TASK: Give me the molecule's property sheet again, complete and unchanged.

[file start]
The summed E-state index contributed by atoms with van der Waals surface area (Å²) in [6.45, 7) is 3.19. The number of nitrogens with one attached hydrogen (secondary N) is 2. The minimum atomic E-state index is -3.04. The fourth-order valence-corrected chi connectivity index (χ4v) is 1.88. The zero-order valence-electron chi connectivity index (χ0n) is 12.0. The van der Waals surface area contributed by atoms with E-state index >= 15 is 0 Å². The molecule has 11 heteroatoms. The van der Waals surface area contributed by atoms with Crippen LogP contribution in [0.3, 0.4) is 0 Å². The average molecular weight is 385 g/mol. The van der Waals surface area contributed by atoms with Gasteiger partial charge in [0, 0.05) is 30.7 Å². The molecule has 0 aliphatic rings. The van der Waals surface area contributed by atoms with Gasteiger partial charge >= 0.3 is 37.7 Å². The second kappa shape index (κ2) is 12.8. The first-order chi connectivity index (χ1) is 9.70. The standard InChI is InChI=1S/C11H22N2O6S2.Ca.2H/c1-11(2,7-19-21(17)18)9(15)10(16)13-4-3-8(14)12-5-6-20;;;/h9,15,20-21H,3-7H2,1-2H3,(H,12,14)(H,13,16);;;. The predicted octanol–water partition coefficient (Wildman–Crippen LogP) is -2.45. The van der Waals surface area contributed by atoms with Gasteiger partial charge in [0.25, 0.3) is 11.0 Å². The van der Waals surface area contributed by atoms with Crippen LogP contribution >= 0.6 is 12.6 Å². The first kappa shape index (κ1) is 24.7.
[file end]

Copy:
The summed E-state index contributed by atoms with van der Waals surface area (Å²) in [6.45, 7) is 3.19. The number of nitrogens with one attached hydrogen (secondary N) is 2. The minimum atomic E-state index is -3.04. The fourth-order valence-corrected chi connectivity index (χ4v) is 1.88. The zero-order valence-electron chi connectivity index (χ0n) is 12.0. The van der Waals surface area contributed by atoms with E-state index >= 15 is 0 Å². The molecule has 11 heteroatoms. The van der Waals surface area contributed by atoms with Crippen LogP contribution in [0.3, 0.4) is 0 Å². The average molecular weight is 385 g/mol. The van der Waals surface area contributed by atoms with Gasteiger partial charge in [0, 0.05) is 30.7 Å². The molecule has 0 aliphatic rings. The van der Waals surface area contributed by atoms with Gasteiger partial charge >= 0.3 is 37.7 Å². The second kappa shape index (κ2) is 12.8. The first-order chi connectivity index (χ1) is 9.70. The standard InChI is InChI=1S/C11H22N2O6S2.Ca.2H/c1-11(2,7-19-21(17)18)9(15)10(16)13-4-3-8(14)12-5-6-20;;;/h9,15,20-21H,3-7H2,1-2H3,(H,12,14)(H,13,16);;;. The predicted octanol–water partition coefficient (Wildman–Crippen LogP) is -2.45. The van der Waals surface area contributed by atoms with Gasteiger partial charge in [0.25, 0.3) is 11.0 Å². The van der Waals surface area contributed by atoms with Crippen LogP contribution >= 0.6 is 12.6 Å². The first kappa shape index (κ1) is 24.7.